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2019 – Deeper
Living Faith


Paul, an apostle of Christ Jesus by the will of God, for the sake of the promise of life that is in Christ Jesus, 2 To Timothy, my beloved child: Grace, mercy, and peace from God the Father and Christ Jesus our Lord. 3 I am grateful to God-whom I worship with a clear conscience, as my ancestors did-when I remember you constantly in my prayers night and day. 4 Recalling your tears, I long to see you so that I may be filled with joy. 5 I am reminded of your sincere faith, a faith that lived first in your grandmother Lois and your mother Eunice and now, I am sure, lives in you. 6 For this reason I remind you to rekindle the gift of God that is within you through the laying on of my hands; 7 for God did not give us a spirit of cowardice, but rather a spirit of power and of love and of self-discipline. 8 Do not be ashamed, then, of the testimony about our Lord or of me his prisoner, but join in with me in suffering for the gospel, relying on the power of God, 9 who saved us and called us with a holy calling, not according to our works but according to his own purpose and grace. This grace was given to us in Christ Jesus before the ages began, 10 but it has now been revealed through the appearing of our Savior Christ Jesus, who abolished death and brought life and immortality to light through the gospel. 11 For this gospel I was appointed a herald and an apostle and a teacher, 12 and for this reason I suffer as I do. But I am not ashamed, for I know the one in whom I have put my trust, and I am sure that he is able to guard until that day what I have entrusted in him. 13 Hold to the standard of sound teaching that you have heard from me, in the faith and love that are in Christ Jesus. 14 Guard the good treasure entrusted in you, with the help of the Holy Spirit living in us. 2 Timothy 1:1-14; 2 Timothy 2:1 (NRSV)


This is Paul’s second letter to his young apostle. Timothy had become like a son to him. This was Paul’s 20th year in the ministry of Christ Jesus (47 AD – 67 AD). He calls Timothy his “beloved child.” Paul is a prisoner in Rome, communicating with friends and churches he had established through the years. Paul is writing Timothy to tell him how thankful he is for this young man, but also to encourage Timothy’s faith while he is out in the mission field. Paul tells Timothy he prays night and day for him and how he longs to see him. Paul knows the dangers that Timothy can encounter in the mission field. He reminds Timothy that he knows these struggles from the experiences that he himself encountered.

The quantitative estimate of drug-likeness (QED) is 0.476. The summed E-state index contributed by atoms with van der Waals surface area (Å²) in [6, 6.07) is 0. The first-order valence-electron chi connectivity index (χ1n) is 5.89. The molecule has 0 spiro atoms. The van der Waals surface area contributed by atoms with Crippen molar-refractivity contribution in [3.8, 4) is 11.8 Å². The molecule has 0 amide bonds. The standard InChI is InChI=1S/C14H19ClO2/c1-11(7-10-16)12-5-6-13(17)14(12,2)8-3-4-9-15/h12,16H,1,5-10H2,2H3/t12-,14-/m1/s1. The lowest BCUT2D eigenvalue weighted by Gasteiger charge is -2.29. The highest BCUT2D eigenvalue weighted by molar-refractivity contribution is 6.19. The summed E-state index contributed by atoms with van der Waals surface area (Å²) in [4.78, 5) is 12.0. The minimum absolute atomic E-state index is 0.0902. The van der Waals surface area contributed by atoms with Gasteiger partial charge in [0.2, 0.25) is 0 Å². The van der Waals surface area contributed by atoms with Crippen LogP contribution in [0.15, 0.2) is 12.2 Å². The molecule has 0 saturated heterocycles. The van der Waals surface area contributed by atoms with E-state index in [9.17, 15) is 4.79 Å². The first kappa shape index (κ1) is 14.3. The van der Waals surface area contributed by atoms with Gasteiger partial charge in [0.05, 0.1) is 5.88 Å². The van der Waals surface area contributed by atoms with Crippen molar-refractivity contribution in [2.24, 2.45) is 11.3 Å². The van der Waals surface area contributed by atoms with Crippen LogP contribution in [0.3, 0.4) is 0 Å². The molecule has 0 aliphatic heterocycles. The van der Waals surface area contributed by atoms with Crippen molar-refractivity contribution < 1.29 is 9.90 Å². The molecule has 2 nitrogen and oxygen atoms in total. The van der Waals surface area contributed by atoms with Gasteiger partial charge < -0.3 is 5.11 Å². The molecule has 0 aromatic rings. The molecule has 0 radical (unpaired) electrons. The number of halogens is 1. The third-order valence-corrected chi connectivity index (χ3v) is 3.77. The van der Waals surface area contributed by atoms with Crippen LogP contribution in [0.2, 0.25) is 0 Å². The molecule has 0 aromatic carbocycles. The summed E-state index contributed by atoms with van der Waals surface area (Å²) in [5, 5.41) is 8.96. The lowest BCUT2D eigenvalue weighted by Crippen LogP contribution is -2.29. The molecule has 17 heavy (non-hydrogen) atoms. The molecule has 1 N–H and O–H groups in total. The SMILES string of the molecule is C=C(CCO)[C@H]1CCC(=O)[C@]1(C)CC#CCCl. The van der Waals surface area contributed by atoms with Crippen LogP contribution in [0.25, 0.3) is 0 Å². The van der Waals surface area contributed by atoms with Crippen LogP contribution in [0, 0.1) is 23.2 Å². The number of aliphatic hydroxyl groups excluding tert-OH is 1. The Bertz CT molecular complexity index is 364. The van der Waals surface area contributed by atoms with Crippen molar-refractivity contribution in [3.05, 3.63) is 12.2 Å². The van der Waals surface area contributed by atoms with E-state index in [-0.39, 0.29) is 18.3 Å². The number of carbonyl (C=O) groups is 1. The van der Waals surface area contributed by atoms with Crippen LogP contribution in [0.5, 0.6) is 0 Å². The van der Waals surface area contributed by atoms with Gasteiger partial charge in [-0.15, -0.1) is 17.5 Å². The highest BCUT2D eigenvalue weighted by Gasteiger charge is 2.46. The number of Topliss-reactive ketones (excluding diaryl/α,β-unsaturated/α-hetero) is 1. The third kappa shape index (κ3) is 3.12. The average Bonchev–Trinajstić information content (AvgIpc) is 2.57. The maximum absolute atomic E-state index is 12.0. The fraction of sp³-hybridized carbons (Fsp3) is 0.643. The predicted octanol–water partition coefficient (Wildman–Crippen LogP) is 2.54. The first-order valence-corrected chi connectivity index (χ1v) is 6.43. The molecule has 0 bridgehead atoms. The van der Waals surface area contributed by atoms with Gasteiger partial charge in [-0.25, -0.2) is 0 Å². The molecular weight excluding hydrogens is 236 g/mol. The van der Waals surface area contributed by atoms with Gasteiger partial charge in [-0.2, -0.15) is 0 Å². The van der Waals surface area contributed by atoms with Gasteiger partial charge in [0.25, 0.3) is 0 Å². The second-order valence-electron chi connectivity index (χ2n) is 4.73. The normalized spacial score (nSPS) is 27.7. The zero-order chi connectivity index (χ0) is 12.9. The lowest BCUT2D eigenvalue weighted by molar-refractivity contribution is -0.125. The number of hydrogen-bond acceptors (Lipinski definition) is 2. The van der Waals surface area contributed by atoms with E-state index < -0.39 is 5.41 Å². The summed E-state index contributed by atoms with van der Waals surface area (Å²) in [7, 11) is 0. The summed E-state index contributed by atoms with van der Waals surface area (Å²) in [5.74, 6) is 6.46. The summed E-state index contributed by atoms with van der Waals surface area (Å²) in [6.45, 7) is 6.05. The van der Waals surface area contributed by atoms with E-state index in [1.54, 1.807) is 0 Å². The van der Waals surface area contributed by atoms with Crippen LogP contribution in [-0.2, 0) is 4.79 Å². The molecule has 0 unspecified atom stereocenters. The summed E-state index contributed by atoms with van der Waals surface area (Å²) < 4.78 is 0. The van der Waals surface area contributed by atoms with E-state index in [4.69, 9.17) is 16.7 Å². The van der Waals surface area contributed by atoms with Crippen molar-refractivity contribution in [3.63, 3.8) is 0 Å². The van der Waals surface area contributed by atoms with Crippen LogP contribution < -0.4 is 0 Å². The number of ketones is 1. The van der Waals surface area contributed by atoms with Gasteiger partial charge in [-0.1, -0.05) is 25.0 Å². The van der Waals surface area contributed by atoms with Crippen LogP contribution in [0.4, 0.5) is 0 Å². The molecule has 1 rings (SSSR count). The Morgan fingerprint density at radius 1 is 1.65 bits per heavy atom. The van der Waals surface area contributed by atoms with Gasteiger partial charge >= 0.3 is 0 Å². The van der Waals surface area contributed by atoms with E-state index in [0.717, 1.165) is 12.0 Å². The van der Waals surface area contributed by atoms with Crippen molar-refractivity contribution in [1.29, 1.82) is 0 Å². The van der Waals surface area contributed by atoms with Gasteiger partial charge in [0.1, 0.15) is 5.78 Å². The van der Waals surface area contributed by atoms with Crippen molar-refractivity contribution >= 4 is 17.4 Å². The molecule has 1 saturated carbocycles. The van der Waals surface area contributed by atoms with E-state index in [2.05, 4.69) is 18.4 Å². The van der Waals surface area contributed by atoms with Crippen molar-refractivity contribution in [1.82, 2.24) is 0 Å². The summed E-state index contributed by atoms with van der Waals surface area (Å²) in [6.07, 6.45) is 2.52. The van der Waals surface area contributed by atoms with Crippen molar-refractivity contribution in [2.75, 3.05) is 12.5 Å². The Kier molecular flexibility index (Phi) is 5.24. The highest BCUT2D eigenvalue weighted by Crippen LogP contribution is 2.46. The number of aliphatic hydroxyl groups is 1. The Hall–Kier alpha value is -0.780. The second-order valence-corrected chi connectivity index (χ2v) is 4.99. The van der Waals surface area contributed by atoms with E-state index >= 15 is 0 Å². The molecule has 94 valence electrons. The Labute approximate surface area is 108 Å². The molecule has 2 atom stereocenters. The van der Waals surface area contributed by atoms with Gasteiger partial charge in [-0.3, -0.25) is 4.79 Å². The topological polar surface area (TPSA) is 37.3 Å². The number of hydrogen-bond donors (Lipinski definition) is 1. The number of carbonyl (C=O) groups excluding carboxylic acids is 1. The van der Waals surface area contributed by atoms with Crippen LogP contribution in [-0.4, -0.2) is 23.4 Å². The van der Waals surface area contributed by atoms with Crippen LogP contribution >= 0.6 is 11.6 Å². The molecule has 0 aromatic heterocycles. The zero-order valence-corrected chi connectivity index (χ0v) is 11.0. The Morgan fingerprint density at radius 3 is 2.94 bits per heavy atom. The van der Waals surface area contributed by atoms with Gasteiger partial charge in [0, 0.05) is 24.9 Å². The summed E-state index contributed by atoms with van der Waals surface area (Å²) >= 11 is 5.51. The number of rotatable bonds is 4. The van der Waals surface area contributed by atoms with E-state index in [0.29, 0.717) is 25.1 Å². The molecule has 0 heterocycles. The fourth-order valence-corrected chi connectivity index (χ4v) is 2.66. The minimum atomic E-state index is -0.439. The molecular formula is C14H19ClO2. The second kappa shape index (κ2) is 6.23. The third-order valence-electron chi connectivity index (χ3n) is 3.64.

Paul remembers that Timothy’s sincere faith has been passed down to him through first his grandmother, then his mother. This example of Timothy’s upbringing in the faith is a testimony to all of us to never quit praying and standing for our children — blood or “by choice.” This is a strong example in today’s life. Never grow weary. God will honor our prayers and tears.

Paul urges Timothy to, “…rekindle the gift of God that is within you through the laying on of my hands.” He urges Timothy to not be fearful saying, “God did not give us a spirit of cowardice (fear), but rather a spirit of power and of love and of self-discipline (self-control).” (2 Timothy 1:7) Often we must do the same thing. We must remember that we also have that same spirit in us that needs to be rekindled. Paul instructed Timothy about fear. In the Bible, it tells us 360 times to “fear not.” That’s once per day. God knew that we would experience the same fears in our lives.

Paul continues telling Timothy not to be ashamed of his testimony about the Lord or of Paul himself, a prisoner. To me, this little insight into Paul’s feelings expressed here is rather touching. Paul, the wonderful apostle of Christ, shows that perhaps he is somewhat embarrassed about his situation. After all, Paul is still human. Paul knew how to be abased and how to abound in any situation, even prison. In 2 Timothy 1:11, Paul says, “For this gospel I was appointed a herald and an apostle and a teacher.” It is said Paul was of small stature, but he was mighty in his faith and endurance. I believe many of us resemble Peter more, but wish we were more like Paul, myself included.   

Paul encourages Timothy to recall the lessons he has received; to “guard the good treasure that has been entrusted to him.” He also tells Timothy to do the same thing we must do today, which is to rely on the help of our wonderful Holy Spirit who lives in us. We must pass this legacy of “Living Faith” we received from our parents or mentors on to our children and loved ones. 

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